Journals: The Miller
The Miller was a British journal founded by William Dunham in March 1875. It was published in the Mark Lane area of London and was the first proper milling journal to be published in Britain. The first edition wrote about the ‘absence, in this country, of a “class” journal exclusively devoted to Millers’ and this publication was created to fill that gap (The Miller, p.1).
Two forms of this journal were published: a Technical Issue on the first Monday of every month, and a Market Issue published every Monday evening. They contained a variety of content from articles on mills, millers, and machinery; advertisements; and a section where questions could be answered. This meant that British millers now had a way to learn and ask about the technical advancements being made in their industry and see examples of how such machinery was being used. The advertisements were predominantly for engineers and firms producing roller machinery. This included bigger firms, such as Henry Simon Ltd., and smaller or local firms, like Whitmore and Binyon. However, adverts were not exclusively for machinery. Indeed, advertising exhibitions and events was almost more important than advertising the machinery itself as it was arguably thanks to exhibitions that roller milling succeeded in Britain.
Within The Miller, there was also a way to make your voice heard through the ‘Letters to the Editor’ section. It was in this section that their original aim that columns of the journal should ‘be freely open for all the interchange of opinions’ can best be seen. Anyone could write a letter to the editor and then it might be published. When opinion differed on a topic, it could lead to arguments that could stretch over many months. One such argument, or debate, took place in the spring of 1882. In 1880, Mary Ann Yates founded the Bread Reform League and two years later, would find herself in a written debate with the engineer and roller mill manufacturer, Henry Simon. On 6 February 1882, a letter was published by Miss Yates with details on how millers could send a sample of their ‘finely-ground wheatmeal’, providing that it had been ‘properly prepared’, to their upcoming meeting. Whilst this letter was not inflammatory, the next month a letter could be found by Henry Simon attacking the Bread Reform League and their ‘set of circulars’ that had recently been received. He attacks them for trying to discredit white wheat breads and questions whether any of their claims that ‘indigestible bread devoid of flavour and nutriment begets a craving for stimulants’ were scientifically based. This sparked responses by both Miss Yates and Katharine Jane Dance, the Late Hon. Teacher of the London Bread Reform League, claiming scientific proof and the good qualities of wheatmeal bread. However, it was Henry Simon who had the final word in this argument when on 5 June 1882, his response was published:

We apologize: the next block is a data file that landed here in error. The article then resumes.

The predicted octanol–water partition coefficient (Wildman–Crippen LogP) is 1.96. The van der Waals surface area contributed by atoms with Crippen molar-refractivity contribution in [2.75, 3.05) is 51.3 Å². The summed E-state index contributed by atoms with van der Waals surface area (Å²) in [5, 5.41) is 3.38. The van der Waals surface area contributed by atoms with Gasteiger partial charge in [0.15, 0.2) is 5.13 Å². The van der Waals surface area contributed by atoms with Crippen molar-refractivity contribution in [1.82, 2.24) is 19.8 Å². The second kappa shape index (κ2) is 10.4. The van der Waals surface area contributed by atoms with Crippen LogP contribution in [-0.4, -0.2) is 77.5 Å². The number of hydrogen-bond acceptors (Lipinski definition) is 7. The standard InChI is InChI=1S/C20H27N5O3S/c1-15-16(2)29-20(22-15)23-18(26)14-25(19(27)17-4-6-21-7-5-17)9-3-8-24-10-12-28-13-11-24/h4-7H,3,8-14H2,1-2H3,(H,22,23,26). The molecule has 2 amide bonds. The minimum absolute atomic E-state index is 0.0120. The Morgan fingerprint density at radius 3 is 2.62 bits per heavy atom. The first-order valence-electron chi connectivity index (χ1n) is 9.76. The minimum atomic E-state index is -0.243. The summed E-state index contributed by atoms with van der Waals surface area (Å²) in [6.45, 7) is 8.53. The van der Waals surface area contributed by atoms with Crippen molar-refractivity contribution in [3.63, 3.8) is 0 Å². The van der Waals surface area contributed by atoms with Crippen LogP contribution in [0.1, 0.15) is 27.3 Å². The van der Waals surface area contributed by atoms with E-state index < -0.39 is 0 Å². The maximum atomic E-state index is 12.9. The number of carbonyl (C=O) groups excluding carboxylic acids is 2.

‘The result is that by their own acknowledgement, and, notwithstanding their several years of agitation, with the help of twenty-four duchesses and fifteen medical men in London, they cannot yet say that any one in England produces the flour as they desire it. Now I should like to know whether it is right that an agitation should go on for years, and people be left in the belief that they are eating an article worth agitating for, if at the end of several years this article, by their own admission, cannot yet be produced? It seems to me that further comment is unnecessary.’
This may have ended this debate in The Miller, but not in the wider world as the Bread Reform League lasted well into the 20th century. This both highlights an important issue from the milling world but also serves to demonstrate the importance of The Miller in providing a public forum where debates were raised and individuals had a voice.
So, The Miller was a successful trailblazer in Britain and their hope, as stated in their very first edition, was fulfilled: ‘We believe that adventure will meet with the encouragement we hope for, no effort of our shall be wanting to make this publication worthy of its name and to the interest of every Miller and all connected with this important branch of trade, to support, subscribe, and with success to this “class” journal’.